Obesity is defined as having a body mass index (BMI) of 30 or more. To calculate your BMI divide your weight in pounds by your height in inches squared and multiply that product by 703. Major illnesses resulting from long-term obesity include:

  • Stroke.

  • Heart disease.

  • Diabetes.

  • Many cancers.

  • Arthritis.

Obesity also complicates recovery from many other medical problems.


  • A history of obesity in your parents.

  • Thyroid hormone imbalance.

  • Environmental factors such as excess calorie intake and physical inactivity.


A healthy weight loss program includes:

  • A calorie restricted diet based on individual calorie needs.

  • Increased physical activity (exercise).

An exercise program is just as important as the right low-calorie diet.

Weight-loss medicines should be used only under the supervision of your physician. These medicines help, but only if they are used with diet and exercise programs. Medicines can have side effects including nervousness, nausea, abdominal pain, diarrhea, headache, drowsiness, and depression.

An unhealthy weight loss program includes:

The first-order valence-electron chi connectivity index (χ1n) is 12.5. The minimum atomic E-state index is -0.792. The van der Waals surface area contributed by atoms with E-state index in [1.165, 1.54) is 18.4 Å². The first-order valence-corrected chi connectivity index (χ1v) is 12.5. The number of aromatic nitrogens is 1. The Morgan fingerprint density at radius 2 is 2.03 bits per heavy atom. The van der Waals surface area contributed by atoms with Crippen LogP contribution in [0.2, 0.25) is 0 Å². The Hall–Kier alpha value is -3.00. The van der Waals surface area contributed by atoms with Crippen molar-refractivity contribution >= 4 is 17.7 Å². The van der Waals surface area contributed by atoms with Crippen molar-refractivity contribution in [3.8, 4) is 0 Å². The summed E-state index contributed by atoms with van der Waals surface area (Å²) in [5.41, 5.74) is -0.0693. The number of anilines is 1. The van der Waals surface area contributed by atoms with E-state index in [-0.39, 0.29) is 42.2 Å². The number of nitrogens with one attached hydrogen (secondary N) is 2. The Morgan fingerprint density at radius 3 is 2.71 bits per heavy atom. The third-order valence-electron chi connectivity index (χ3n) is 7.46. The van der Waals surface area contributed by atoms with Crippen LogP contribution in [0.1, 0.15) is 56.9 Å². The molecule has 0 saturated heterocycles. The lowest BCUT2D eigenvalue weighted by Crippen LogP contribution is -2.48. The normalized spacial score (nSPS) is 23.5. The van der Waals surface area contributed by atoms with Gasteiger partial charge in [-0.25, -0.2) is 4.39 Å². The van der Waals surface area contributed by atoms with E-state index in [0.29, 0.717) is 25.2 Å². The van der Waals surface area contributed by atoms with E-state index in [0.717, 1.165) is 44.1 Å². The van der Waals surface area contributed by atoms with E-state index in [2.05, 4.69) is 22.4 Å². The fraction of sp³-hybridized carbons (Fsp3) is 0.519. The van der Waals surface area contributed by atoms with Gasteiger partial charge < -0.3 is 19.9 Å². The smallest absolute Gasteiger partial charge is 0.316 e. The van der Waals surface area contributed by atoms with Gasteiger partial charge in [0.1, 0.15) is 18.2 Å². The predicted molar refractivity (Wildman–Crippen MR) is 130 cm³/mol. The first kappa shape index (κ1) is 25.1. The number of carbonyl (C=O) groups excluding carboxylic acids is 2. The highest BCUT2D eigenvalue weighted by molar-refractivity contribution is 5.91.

• Fasting.

  • Fad diets.

  • Supplements and drugs.

These choices do not succeed in long-term weight control.


To help you make the needed dietary changes:

  • Exercise and perform physical activity as directed by your caregiver.

  • Keep a daily record of everything you eat. There are many free websites to help you with this. It may be helpful to measure your foods so you can determine if you are eating the correct portion sizes.

  • Use low-calorie cookbooks or take special cooking classes.

  • Avoid alcohol. Drink more water and drinks with no calories.

  • Take vitamins and supplements only as recommended by your caregiver.

  • Weight loss support groups, Registered Dieticians, counselors, and stress reduction education can also be very helpful.